Vast amounts of methane are bubbling up from the East Siberian sea, raising fears of a massive hike in global warming.
Permafrost in the seabed has been previously assumed to act as an effective cap for the enormous amount of methane in the area.
But researchers at the Russian Academy of Sciences, the University of Alaska and Stockholm University have found that eight million tonnes of methane are currently leaking into the atmosphere every year.
"The amount of methane currently coming out of the East Siberian Arctic Shelf is comparable to the amount coming out of the entire world's oceans," said Shakhova, a researcher at UAF's International Arctic Research Center. "Subsea permafrost is losing its ability to be an impermeable cap."
It's not known how long the methane release has been going on. But models suggest that if just one percent of the methane contained in the region were released, it would cause rapid warming.
Earlier periods of rapid climate change have been associated with sudden releases of methane from the seabed.
During the ISSS expedition measurements of methane were made in the seabed, at different depths in the water and in the overlying air at over one hundred locations.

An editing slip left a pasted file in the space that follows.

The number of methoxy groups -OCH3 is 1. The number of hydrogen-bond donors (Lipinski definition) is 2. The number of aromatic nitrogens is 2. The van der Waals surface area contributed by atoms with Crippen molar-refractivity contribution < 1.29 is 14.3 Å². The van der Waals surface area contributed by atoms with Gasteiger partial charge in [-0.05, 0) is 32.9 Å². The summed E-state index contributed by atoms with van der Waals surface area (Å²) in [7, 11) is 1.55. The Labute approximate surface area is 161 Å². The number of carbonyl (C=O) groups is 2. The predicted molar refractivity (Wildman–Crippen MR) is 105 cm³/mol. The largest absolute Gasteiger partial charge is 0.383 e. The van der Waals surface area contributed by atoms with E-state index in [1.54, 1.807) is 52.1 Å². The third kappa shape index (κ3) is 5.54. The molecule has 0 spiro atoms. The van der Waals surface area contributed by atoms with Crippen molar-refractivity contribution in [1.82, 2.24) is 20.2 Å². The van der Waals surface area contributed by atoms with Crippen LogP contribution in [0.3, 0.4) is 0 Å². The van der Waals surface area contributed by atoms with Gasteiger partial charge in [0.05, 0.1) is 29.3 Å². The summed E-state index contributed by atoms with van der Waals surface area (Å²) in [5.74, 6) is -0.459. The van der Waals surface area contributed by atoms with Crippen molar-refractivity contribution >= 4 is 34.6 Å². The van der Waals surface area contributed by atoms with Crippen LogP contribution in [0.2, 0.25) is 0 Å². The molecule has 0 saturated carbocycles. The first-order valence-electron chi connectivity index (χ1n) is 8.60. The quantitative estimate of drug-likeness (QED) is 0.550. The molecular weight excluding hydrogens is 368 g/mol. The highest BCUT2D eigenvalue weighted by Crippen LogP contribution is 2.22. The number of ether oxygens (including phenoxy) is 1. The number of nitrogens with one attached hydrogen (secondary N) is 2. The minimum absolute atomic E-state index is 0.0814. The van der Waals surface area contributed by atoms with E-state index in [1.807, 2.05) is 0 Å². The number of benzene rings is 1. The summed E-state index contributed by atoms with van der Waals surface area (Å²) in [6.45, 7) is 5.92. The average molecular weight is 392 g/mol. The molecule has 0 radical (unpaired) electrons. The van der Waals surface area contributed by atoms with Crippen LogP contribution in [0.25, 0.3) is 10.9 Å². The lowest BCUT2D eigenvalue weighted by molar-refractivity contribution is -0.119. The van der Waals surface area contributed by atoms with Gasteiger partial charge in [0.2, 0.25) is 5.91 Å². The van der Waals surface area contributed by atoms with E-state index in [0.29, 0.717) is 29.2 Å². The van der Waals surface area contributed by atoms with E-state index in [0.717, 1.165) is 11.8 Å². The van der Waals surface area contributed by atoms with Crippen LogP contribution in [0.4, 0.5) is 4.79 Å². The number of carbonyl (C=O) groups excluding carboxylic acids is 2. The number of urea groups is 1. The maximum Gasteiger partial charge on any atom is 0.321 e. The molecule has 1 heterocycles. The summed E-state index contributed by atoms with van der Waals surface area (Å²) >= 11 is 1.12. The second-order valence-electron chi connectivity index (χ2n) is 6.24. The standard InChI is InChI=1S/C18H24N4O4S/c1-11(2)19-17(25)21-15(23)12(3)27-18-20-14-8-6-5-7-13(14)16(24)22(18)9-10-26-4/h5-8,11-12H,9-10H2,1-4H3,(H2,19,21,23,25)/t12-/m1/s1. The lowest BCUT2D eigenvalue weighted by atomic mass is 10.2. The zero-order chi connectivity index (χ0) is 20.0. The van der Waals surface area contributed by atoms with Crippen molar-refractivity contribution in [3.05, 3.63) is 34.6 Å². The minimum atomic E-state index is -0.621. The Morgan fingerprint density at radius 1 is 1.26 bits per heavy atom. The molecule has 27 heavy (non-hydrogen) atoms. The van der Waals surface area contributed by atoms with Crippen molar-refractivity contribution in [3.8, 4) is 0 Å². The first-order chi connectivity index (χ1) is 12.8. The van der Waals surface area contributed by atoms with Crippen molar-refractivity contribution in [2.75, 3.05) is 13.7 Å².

Combined with measurements from previous expeditions, it was found that methane concentrations in seawater are elevated in 80 percent of sea bottom samples and in more than half of the surface water samples and air samples.
Some areas had concentrations up to 100 times above the natural background levels, and the ISSS expedition discovered methane chimneys on the ocean floor and fields of methane bubbles that rose to the surface of the sea so fast that the methane did not have time to dissolve in the seawater.
"Our concern is that the subsea permafrost has been showing signs of destabilization already," she said. "If it further destabilizes, the methane emissions may not be teragrams, it would be significantly larger."
The full study appears in Science.